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The end of the Cold War brought great changes across the political and economic landscapes. But it also affected the academic world in significant ways.
In a new research paper titled "The Collapse of the Soviet Union and the Productivity of American Mathematicians," which is to be published in a forthcoming issue of the Quarterly Journal of Economics, Professors George J. Borjas of Harvard Kennedy School and Kirk B. Doran of the University of Notre Dame examine the impact made by the emigration of Soviet mathematicians to the United States and other countries.
"Prior to the collapse of the Soviet Union, there was little collaboration and only infrequent exchanges between Soviet and Western mathematicians," the authors write. "After the collapse of the Soviet Union, over 1,000 Soviet mathematicians migrated to other countries, with a large fraction settling in the United States. In addition, the mathematicians who remained in the Soviet Union became part of the globalized publications market in mathematics."
Borjas and Doran analyzed a spectrum of data relating to academic publications and citations and the production of so-called "home run" breakthroughs in the field. They report several key findings:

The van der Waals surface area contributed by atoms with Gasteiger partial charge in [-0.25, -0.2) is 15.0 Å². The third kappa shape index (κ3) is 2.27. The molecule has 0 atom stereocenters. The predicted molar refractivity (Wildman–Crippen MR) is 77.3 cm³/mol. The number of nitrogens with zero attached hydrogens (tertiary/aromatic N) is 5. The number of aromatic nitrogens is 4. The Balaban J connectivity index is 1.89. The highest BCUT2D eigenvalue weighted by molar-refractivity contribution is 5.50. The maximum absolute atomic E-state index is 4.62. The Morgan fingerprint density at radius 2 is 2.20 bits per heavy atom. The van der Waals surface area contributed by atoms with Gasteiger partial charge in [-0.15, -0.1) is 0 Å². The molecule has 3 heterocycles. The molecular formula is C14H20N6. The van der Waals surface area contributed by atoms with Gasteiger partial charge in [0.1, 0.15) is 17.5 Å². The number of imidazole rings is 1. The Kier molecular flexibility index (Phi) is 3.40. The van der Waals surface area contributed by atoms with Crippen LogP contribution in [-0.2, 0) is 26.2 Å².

"Our empirical evidence does not support the conjecture that the Soviet influx generated substantial positive externalities for the pre-existing mathematics workforce," the authors conclude. "We do not believe this finding arises because American mathematicians did not gain new ideas from the Soviet influx. Rather, we interpret the evidence as suggesting that there may be surprisingly resilient constraints that can counteract those gains."
George J. Borjas is the Robert W. Scrivner Professor of Economics and Social Policy. He received his PhD in economics from Columbia. His teaching and research interests focus on the impact of government regulations on labor markets, with an emphasis on the economic impact of immigration. He is the author of Wage Policy in the Federal Bureaucracy; Friends or Strangers: The Impact of Immigrants on the U.S. Economy; Heaven’s Door: Immigration Policy and the American Economy; and the textbook Labor Economics.